How Dangerous Can Riding the Yak of Yik Yak Be?

By Isabelle Beecy on December 16, 2014

Yik Yak has become a popular social media app among students. Photo from

There’s a new social media app in town, and its name is Yik Yak, driving controversy by its anonymous nature.

Cyberbullying and threats have become such a problem in middle schools and high schools where students use the app that some schools have banned its usage. There have also been threats of all kind, from bomb threats to threats of physical violence on high school and college campuses.

Kelly Garrett, an associate professor at Ohio State who teaches about social media, believes that while anonymous communication has its place, anonymity can cause problems. People say things they wouldn’t normally say in other communication where there is a name and face attached.

Garrett said that while down votes can get racist or sexist posts removed – posts that gain five down votes are removed from the app – it has not yet been good in protecting individuals or smaller groups. Up votes on the negative posts could also be seen as an endorsement of or agreement with those kinds of posts. Garrett added that with the increasing popularity of the app, either the negative yaks will be drowned out by other yaks or there will be more people who post inflammatory yaks for popularity.

Garrett also commented that anonymity has perceptions of being completely anonymous when it isn’t, as it is possible to look at who said what or use third-party developers’ policies to find who created the post.

At Ohio State, users seem inclined to let others know when their yaks are out of line. Mikayla Bodey, a public affairs major who uses the app daily, says that on Yik Yak, things can get testy at times when people bring up controversial issues. When things go too far and posts become racist, sexist, or otherwise inappropriate, Bodey says that for the most part, people will downvote it and otherwise discourage it. When users make a comment to discourage it, she says, “[T]hey’ll just make a comment like ‘That’s really inappropriate’ or ‘You probably shouldn’t say that’ or ‘That’s not true’.”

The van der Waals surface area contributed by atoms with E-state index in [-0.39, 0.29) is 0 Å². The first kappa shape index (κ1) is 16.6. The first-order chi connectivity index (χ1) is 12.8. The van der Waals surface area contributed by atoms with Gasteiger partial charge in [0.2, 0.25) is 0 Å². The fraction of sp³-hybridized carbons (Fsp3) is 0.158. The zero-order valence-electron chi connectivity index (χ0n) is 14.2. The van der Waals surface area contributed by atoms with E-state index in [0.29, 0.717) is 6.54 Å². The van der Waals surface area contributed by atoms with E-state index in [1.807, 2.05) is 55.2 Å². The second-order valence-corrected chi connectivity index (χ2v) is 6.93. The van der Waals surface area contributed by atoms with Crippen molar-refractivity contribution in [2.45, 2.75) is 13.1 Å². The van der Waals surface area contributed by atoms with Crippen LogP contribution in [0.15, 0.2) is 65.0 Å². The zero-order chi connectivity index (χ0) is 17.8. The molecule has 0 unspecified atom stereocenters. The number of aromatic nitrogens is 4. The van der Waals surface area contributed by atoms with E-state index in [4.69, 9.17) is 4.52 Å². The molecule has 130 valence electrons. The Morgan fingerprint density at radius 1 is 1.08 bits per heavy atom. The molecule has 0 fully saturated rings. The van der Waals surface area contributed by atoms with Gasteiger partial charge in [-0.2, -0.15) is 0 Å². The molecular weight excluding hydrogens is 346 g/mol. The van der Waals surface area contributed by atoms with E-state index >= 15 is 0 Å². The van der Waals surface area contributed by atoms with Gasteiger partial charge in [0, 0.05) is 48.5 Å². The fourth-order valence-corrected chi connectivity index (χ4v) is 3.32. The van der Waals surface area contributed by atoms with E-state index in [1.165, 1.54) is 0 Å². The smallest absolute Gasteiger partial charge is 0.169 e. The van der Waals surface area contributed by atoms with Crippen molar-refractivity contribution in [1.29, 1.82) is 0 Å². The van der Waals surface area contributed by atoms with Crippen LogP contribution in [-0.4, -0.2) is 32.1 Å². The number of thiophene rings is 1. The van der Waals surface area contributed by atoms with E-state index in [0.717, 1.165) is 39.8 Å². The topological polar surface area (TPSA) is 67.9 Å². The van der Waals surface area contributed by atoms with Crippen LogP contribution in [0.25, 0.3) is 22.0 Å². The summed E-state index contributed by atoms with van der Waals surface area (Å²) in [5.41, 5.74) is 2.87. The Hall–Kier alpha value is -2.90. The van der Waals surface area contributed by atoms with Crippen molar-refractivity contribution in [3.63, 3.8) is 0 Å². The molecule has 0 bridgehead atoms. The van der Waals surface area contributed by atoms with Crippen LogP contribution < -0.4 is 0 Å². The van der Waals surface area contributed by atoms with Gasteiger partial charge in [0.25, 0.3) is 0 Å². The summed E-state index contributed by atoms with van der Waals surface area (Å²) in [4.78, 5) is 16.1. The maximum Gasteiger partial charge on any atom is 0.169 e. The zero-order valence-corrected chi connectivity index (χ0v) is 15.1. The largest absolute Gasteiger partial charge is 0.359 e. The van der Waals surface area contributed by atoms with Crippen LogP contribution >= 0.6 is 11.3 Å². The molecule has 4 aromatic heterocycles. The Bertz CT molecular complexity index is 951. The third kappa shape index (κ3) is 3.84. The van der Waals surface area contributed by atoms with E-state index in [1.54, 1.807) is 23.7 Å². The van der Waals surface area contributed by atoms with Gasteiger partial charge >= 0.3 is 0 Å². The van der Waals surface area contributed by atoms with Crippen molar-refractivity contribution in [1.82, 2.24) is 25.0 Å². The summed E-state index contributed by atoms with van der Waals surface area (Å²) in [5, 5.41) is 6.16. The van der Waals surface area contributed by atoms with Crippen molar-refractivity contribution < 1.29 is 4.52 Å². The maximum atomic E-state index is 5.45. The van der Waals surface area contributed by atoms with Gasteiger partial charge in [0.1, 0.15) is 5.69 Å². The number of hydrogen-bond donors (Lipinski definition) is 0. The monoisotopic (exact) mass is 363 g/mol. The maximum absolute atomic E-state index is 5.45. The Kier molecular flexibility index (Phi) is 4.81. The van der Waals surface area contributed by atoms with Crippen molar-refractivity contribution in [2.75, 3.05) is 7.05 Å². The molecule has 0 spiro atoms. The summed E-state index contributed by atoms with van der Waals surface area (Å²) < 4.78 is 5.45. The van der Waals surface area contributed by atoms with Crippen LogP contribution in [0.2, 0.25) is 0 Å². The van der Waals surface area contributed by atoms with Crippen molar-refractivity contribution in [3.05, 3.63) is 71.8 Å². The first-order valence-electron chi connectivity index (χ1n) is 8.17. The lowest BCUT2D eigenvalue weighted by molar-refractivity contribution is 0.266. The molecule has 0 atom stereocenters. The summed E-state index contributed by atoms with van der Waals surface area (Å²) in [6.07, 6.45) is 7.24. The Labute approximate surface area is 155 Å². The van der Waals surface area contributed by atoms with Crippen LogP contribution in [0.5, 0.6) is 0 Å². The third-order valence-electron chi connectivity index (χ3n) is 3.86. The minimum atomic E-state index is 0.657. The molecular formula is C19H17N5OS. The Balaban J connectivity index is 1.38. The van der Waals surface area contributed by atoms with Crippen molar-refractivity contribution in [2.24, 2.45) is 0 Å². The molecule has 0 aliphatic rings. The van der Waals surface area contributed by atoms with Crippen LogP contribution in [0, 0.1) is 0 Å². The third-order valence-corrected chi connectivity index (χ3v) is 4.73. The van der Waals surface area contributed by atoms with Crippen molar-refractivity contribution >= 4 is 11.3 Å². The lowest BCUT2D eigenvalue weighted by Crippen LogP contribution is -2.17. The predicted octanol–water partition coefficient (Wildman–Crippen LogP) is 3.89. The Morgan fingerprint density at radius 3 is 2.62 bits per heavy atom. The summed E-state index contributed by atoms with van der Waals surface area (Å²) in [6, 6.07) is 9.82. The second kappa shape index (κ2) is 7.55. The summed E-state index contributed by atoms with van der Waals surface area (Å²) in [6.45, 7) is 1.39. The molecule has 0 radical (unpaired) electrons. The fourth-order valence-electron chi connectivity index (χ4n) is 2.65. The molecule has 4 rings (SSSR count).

Yik Yak does have its good side, though. For some students who use the app, it provides humor throughout the day. She says the humor is easily accessible and added. “It’s not like Twitter where you have to follow, like, a million people.”

For others, Yik Yak is a great way to pass time and share their thoughts. Kody Zack, a freshman who is pre-majoring in industrial systems engineering, uses the app daily. He thinks it is a good way to spend time and a good way to get things off your chest without judgment because of who you are.

As for the future of the app? Garrett says it is important to understand what threats are present and how it’s being used. He also brought up the ability to look to other, similar apps about cases of libel, threats, slander, and other negative comments. Bodey has similar views, saying, “I think really the best strategy for it is, like at Ohio State, there are a lot of people, so when someone posts something that’s particularly negative or racist or just really disrespectful, everyone else will down vote or discourage it.”


By Isabelle Beecy

Uloop Writer
Hey, I'm Isabelle Beecy. I'm a 20-year-old fourth-year strategic communications student at The Ohio State University. Hoping to eventually break into the racing world as PR. Lover of country music, horses, and Duran Duran.

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